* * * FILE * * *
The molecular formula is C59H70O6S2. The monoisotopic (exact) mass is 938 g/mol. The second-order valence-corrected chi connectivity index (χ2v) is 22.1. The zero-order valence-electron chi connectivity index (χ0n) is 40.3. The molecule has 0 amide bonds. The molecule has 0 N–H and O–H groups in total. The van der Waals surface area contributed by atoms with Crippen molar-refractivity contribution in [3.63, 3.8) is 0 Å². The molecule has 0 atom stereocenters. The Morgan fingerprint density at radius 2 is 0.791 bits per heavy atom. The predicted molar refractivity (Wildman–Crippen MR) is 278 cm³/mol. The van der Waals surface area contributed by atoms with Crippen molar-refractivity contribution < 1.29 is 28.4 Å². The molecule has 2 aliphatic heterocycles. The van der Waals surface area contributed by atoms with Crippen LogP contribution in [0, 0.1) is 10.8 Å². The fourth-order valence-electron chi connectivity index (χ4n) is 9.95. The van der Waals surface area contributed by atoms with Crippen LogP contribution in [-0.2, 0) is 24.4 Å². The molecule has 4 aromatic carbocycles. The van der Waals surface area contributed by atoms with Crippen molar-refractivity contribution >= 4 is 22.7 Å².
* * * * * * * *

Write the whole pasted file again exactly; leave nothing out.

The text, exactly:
The molecular formula is C59H70O6S2. The monoisotopic (exact) mass is 938 g/mol. The second-order valence-corrected chi connectivity index (χ2v) is 22.1. The zero-order valence-electron chi connectivity index (χ0n) is 40.3. The molecule has 0 amide bonds. The molecule has 0 N–H and O–H groups in total. The van der Waals surface area contributed by atoms with Crippen molar-refractivity contribution in [3.63, 3.8) is 0 Å². The molecule has 0 atom stereocenters. The Morgan fingerprint density at radius 2 is 0.791 bits per heavy atom. The predicted molar refractivity (Wildman–Crippen MR) is 278 cm³/mol. The van der Waals surface area contributed by atoms with Crippen molar-refractivity contribution < 1.29 is 28.4 Å². The molecule has 2 aliphatic heterocycles. The van der Waals surface area contributed by atoms with Crippen LogP contribution in [0, 0.1) is 10.8 Å². The fourth-order valence-electron chi connectivity index (χ4n) is 9.95. The van der Waals surface area contributed by atoms with Crippen LogP contribution in [-0.2, 0) is 24.4 Å². The molecule has 4 aromatic carbocycles. The van der Waals surface area contributed by atoms with Crippen molar-refractivity contribution >= 4 is 22.7 Å².